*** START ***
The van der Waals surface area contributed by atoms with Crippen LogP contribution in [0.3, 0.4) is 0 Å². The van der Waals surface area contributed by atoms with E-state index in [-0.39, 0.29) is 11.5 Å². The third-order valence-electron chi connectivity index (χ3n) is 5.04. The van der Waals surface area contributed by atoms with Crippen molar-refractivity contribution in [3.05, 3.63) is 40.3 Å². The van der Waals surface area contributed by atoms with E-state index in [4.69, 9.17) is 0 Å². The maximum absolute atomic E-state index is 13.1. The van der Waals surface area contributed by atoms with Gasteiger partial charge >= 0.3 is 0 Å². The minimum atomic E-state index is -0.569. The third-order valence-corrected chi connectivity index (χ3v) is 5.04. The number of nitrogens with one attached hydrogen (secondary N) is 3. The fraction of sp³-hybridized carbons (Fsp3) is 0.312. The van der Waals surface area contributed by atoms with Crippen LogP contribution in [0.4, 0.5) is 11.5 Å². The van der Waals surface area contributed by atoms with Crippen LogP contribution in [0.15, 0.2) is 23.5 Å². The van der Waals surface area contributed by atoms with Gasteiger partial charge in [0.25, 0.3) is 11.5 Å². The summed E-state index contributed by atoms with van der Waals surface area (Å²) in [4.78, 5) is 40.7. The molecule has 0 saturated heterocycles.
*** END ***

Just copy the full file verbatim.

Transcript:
The van der Waals surface area contributed by atoms with Crippen LogP contribution in [0.3, 0.4) is 0 Å². The van der Waals surface area contributed by atoms with E-state index in [-0.39, 0.29) is 11.5 Å². The third-order valence-electron chi connectivity index (χ3n) is 5.04. The van der Waals surface area contributed by atoms with Crippen molar-refractivity contribution in [3.05, 3.63) is 40.3 Å². The van der Waals surface area contributed by atoms with E-state index in [4.69, 9.17) is 0 Å². The maximum absolute atomic E-state index is 13.1. The van der Waals surface area contributed by atoms with Gasteiger partial charge >= 0.3 is 0 Å². The minimum atomic E-state index is -0.569. The third-order valence-corrected chi connectivity index (χ3v) is 5.04. The number of nitrogens with one attached hydrogen (secondary N) is 3. The fraction of sp³-hybridized carbons (Fsp3) is 0.312. The van der Waals surface area contributed by atoms with Crippen LogP contribution in [0.4, 0.5) is 11.5 Å². The van der Waals surface area contributed by atoms with Crippen LogP contribution in [0.15, 0.2) is 23.5 Å². The van der Waals surface area contributed by atoms with Gasteiger partial charge in [0.25, 0.3) is 11.5 Å². The summed E-state index contributed by atoms with van der Waals surface area (Å²) in [4.78, 5) is 40.7. The molecule has 0 saturated heterocycles.